Tocumul Historic Aerodrome Museum
Located at the Tocumwal Bowls Club in Adams Street and open from 11.00 am Monday to Saturday this is a celebration of the town's importance during World War II when an aerodrome was commissioned by the US Army Air Corps and constructed as the McIntyre Field heavy bomber base in preparation for a possible Japanese invasion. The complex was the largest in the Commonwealth at that time. It had 450 buildings spread over 25 square miles with 114 km of roads interconnecting it all. There were four runways, each nearly 2 km in length. The demand for tarmac alone consumed the output of BHP for three months. The project cost £2 million and was completed within four months, with planes using the airstrip within five weeks. American forces moved to Tocumwal but only briefly as the situation in the Pacific improved and they moved north to Queensland. The aerodrome then became the RAAF Station Headquarters for training Liberator bomber aircrews. Check out http://tocumwal.weebly.com/ for more details.
Chrysties Museum is located at 139 Thornburns Road and is open from 10.00 am - 4.00 pm daily. George Chrystie has been collecting treasures for nearly seven decades and the result is 1.8 ha of memorabilia ranging from classic caravans through Ford Zephyrs to rare tractors, kerosene lamps, old logging trucks, vintage cars, old newspapers and magazines, and farm equipment. Tel: (03) 5874 3358. Check out https://www.visitnsw.com/destinations/country-nsw/the-murray/tocumwal/attractions/chrysties-classics-and-collectibles-museum for more details.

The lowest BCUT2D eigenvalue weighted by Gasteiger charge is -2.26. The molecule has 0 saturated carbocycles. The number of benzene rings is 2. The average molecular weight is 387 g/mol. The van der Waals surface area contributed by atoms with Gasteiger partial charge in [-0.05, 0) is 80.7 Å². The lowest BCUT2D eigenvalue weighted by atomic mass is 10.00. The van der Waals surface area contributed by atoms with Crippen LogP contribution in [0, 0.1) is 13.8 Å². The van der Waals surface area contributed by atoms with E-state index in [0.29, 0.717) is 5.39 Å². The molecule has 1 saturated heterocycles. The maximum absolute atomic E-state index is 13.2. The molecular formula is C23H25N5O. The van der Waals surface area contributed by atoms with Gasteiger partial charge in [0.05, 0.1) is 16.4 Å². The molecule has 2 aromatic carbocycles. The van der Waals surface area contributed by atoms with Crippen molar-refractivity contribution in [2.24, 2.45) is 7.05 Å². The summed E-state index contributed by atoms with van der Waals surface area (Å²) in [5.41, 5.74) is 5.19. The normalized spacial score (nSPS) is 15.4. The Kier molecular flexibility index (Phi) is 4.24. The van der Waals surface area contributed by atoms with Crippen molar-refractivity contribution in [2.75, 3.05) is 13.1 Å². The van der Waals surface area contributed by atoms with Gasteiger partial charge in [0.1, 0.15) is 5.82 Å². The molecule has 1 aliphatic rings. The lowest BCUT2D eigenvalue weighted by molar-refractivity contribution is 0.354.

Other Attractions in the Area
The Blowhole Reserve
Located 11 km from Tocumwal on the Rocks Road, the Blowhole Reserve is a natural phenomenon which occurs when the Murray River is low. The blowhole seems to come alive as it flows and bubbles.
The Legend of the Blowhole and the Murray Cod
The word "Tocumwal" is supposed to come from a Bangarang word, "Tucumiva", meaning "deep hole." This is a reference to "The Blowhole" which is sacred to the Ulupna and Bangarang Aborigines. According to Aboriginal folklore a giant Murray cod lived in the waterhole. It sometimes ate young children who fell in. There is a story of how a young boy was chased into the blowhole and emerged in the Murray where the old bridge now stands. This suggests that there is an underground stream which only flows in times of extreme drought.
Women's Auxiliary Australian Air Force Memorial Creek Walk
A 3.2 km walk on the Barooga Road commemorates the RAAF involvement in Tocumwal during World War II and particularly the involvement of women in military aviation from 1941 onwards. The sign on the walk explains: "The involvement of women in military aviation began in 1941 with the creation of the Women's Auxiliary Australian Air Force. The WAAAF was formed because the RAAF urgently needed telegraphists for signal duties, replacing men required for active service. Eventually WAAAF personnel served in more than 60 roles. At their peak, WAAAF numbers exceeded 27,000." Up to 400 women served at Tocumwal between 1943 and 1946.